Journal List > J Korean Soc Spine Surg > v.14(3) > 1035776

Chung and Lee: Percutaneous Endoscopic Discectomy for Lumbar Disc Herniation


Percutaneous endoscopic lumbar discectomy is a widely used procedure. In addition to the surgical techniques, the proper selection of the patients and appropriate approaching portal is important improving the clinical results. The choice of the approaching portal is related to the distance of migration and spinal canal encroachment in addition to the type of herniation type. In addition, it is essential to know the anatomic characteristics at each level of the lumbar spine in addition to the indications of the various approaching portals.


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Figures and Tables%

Fig. 1.
Anatomical characteristics of lumbar spine (A) Relationships of the interpedicular distance, interlaminar space, and laminar overlap at each lumbar segment. (B) Schematic description of laminar overhanging
Fig. 2.
Schematic diagram of the ‘Three-storied anatomical house concept’.
Fig. 3.
Classification of the herniated disc related to the axial plane. A-intraspinal, B-foraminal, C-extraforaminal
Fig. 4.
Considerations to select endoscopic approaching portals.
Fig. 5.
Posterolateral approaching portal (A) uniportal method (B) biportal method
Fig. 6.
Insertion angle of the transforaminal approaching portal not to injure the internal organ.
Fig. 7.
Fluoroscopic image shows the obturator located just above superior wall of pedicle to avoid injury of the exit root.
Fig. 8.
Sagittal (A) and coronal (B) reformatting images of the CT scan show the enough interlaminar space at L5-S1.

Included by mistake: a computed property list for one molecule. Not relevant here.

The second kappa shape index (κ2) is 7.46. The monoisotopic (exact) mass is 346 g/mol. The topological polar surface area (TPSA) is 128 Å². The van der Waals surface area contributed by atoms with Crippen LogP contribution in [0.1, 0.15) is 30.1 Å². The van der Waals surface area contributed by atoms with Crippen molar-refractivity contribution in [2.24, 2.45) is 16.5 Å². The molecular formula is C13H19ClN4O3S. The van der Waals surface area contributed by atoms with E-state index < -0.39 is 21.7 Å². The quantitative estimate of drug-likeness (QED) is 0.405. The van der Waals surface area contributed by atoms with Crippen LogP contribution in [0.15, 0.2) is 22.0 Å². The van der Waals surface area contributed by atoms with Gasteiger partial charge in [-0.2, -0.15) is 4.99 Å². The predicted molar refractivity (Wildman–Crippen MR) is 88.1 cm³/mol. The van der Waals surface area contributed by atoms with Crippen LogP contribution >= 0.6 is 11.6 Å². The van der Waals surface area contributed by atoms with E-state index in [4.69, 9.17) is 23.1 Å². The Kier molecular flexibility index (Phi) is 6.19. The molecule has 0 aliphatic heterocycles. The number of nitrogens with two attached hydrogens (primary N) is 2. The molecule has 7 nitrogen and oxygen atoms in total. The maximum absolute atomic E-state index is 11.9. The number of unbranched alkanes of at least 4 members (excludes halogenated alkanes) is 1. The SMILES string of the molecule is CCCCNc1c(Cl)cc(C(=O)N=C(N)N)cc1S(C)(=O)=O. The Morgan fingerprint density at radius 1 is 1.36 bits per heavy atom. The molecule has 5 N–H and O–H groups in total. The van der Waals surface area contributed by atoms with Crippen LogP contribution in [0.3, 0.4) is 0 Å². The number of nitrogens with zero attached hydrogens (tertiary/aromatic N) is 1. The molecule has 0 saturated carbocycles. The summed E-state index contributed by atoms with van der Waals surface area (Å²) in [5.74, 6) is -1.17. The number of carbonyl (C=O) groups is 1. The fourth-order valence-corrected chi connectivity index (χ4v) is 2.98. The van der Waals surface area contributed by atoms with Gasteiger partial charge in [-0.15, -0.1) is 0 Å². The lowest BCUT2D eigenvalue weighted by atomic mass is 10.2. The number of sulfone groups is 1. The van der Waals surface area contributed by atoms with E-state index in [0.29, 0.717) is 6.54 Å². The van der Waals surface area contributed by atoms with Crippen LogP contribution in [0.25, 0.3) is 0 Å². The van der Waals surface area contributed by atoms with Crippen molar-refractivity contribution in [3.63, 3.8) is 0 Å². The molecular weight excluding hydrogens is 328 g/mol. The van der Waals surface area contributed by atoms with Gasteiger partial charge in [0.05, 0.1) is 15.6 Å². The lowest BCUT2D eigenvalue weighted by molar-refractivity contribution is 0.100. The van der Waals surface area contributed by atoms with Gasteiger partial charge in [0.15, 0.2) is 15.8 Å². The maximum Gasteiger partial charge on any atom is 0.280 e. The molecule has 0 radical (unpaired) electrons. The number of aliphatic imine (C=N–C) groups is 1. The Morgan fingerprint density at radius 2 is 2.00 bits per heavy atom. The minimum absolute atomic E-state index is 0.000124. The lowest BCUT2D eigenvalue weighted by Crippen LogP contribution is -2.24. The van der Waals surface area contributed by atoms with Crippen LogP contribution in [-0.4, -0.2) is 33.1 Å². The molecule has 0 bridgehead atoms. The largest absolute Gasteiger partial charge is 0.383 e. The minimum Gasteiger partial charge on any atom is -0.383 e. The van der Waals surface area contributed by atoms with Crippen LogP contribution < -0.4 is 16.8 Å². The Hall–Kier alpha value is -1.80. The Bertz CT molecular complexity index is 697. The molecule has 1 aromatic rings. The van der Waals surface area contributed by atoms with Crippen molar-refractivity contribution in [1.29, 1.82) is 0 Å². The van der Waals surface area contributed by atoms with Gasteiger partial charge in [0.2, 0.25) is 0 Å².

Fig. 9.
Transiliac transforaminal approaching portal. (A) Axial T2-weighted MR image shows huge central disc herniaton related with bilateral symptoms. (B) Relationship between the iliac crest and neural foramen of L5-S1. (C, D) Intraoperative fluoroscopic images after insertion of cannula through the transiliac osseous tunnel. The dotted line represented an iliac crest.
Fig. 10.
Diagram of the contralateral transforaminal approach. (A) Contralateral insertion of the obturator and cannula with the low angle than expected. (B) Advance of the cannula not to cross the midline with backward direction of the oblique surface to avoid compression of the central neural structure.
Fig. 11.
Fluoroscopic images after insertion of the endoscope through the contralateral interlaminar space.
Fig. 12.
Intertransverse approaching portal for extraforaminal disc hernation of L5-S1.
Table 1.
Comparison of endoscopic approaches.
Perineural scar formation Recurrence Indication
Posterolateral approach least* least* narrow
Transforaminal approach less more wide*
Interlaminar approach moderate moderate narrow
Translaminar approach more moderate narrow

: advantage,

: disadvantage

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